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PS: You haven't at all mentioned Umbria, which might be my choice for December: Better food and wine, magnificent art sights scattered everywhere, lovely scenery -- I'd combine it with Rome.
zeppole is offline  
Nov 3rd, 2010, 08:24 PM
  #6  
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@peter - yes, december 2010! am i being to ambitious to plan this with so little time? also, we live in a gorgeous beach town in california, i am fine with quiet, wintery weather in amalfi....i find the beach way more romantic and intimate in the winter.

@zeppole - thank you so much for the info! if you have any favorite accommodations in any of these areas, please share! also, i was thinking that the driving might be too much for such as short trip....was thinking of utilizing trains between florence and rome and naples...is this recommended or ill-advised?
tamizami is offline  
Nov 3rd, 2010, 08:42 PM
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Tami, I don’t think there’s a problem with doing this in December – you have about a month to stick it together.

It’s a good idea to have the first few nights accommodation booked before you arrive, and a hire car organised if you are going to use one. If I had 14 days, as you have, I’d want my flights to Italy and return booked, and the first five nights booked. After that, I’d wing it on where to go.

If you are driving, you need an international driving permit. The Italian train system is good – for example, Florence to Rome is about two hours, and tickets can be bought from vending machines at stations. Use trains for long haul trips, and you’d need a car for smaller places in rural areas such as Tuscany.

Ten days would work, but would feel very rushed, I think. Two weeks is better, longer is even better still. You won’t run out of things to see and to charm you.
Peter_S_Aus is offline  
Nov 4th, 2010, 12:50 AM
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tami,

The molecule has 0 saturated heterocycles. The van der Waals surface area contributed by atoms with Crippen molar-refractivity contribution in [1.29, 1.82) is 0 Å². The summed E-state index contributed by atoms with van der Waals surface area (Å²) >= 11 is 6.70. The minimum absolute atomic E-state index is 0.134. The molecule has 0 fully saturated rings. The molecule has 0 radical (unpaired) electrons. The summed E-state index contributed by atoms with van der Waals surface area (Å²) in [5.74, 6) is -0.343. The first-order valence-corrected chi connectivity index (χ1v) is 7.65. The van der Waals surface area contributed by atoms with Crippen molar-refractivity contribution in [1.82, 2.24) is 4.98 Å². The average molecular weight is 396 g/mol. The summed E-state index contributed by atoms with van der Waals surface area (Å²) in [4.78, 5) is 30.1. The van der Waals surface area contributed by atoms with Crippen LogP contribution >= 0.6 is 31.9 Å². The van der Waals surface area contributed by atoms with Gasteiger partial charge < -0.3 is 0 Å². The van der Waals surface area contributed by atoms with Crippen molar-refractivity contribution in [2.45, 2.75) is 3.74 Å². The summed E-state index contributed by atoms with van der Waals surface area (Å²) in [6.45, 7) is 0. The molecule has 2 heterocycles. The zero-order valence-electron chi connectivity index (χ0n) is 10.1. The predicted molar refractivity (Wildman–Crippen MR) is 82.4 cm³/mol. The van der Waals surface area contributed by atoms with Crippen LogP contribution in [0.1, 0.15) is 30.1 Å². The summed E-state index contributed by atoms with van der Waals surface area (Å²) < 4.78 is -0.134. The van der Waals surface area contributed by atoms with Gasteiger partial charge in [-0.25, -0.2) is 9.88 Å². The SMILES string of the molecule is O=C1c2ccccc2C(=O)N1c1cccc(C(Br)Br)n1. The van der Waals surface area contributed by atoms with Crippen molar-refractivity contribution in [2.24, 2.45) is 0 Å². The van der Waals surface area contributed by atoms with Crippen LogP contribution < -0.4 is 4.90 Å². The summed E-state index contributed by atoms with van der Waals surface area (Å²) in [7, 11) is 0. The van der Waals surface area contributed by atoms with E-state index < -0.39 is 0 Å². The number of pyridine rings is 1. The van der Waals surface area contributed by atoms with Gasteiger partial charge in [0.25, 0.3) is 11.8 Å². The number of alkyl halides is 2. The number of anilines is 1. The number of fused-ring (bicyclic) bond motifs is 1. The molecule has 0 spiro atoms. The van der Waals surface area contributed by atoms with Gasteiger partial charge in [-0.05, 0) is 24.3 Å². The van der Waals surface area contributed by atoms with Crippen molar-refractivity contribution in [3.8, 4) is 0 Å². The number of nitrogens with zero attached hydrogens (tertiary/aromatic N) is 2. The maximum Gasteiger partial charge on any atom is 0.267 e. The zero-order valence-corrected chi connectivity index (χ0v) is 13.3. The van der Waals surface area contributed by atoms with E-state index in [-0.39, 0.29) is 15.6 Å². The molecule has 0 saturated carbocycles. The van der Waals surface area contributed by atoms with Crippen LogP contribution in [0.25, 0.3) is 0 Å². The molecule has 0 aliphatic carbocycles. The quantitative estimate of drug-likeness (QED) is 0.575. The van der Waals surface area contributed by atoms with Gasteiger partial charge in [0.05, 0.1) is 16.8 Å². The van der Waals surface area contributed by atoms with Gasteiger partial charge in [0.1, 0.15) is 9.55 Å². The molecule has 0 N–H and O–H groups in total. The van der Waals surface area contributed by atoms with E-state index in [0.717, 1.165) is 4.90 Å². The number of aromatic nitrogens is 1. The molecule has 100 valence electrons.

Tripadvisor and venere.com are really great resources for accommodations, with up-to-date user reviews.

I don't think that in December you are going to have any trouble renting a car last-minute, so you can leave that for a spontaneous decision, based on weather forecasts. If you don't know how to drive stick shift, you may need to pick up your car at an airport rental office. In December, if the weather is clear and dry, I would rent a car unless you really fear driving the Amalfi road. I would probably stay on the Sorrentine peninsula, in the Sorrentine hills, which has beautiful views and food.

Peter advises booking the first 5 nights, but I think you can get by just booking the first two or three. If you have your heart set on the scenic coast south of Naples, I would eliminate Tuscany from this trip, unless you get to Rome and look at weather forecasts that predict a solid week of rain on the coast, and sunny skies in Tuscany. Either way, I think you might as well book a round trip out of Rome, for maximum flexibility. If you end up in Tuscany, returning to Rome the night before your flight out is not difficult -- likewise from Napoli.

If the weather is lousy everywhere, linger in Rome then head up to Florence by train and base there. You can use public transportation to visit Arezzo, Fiesole, Pisa, Lucca, Siena and Bologna if you somehow run out of things to do in Florence.
zeppole is offline  
Nov 5th, 2010, 06:00 PM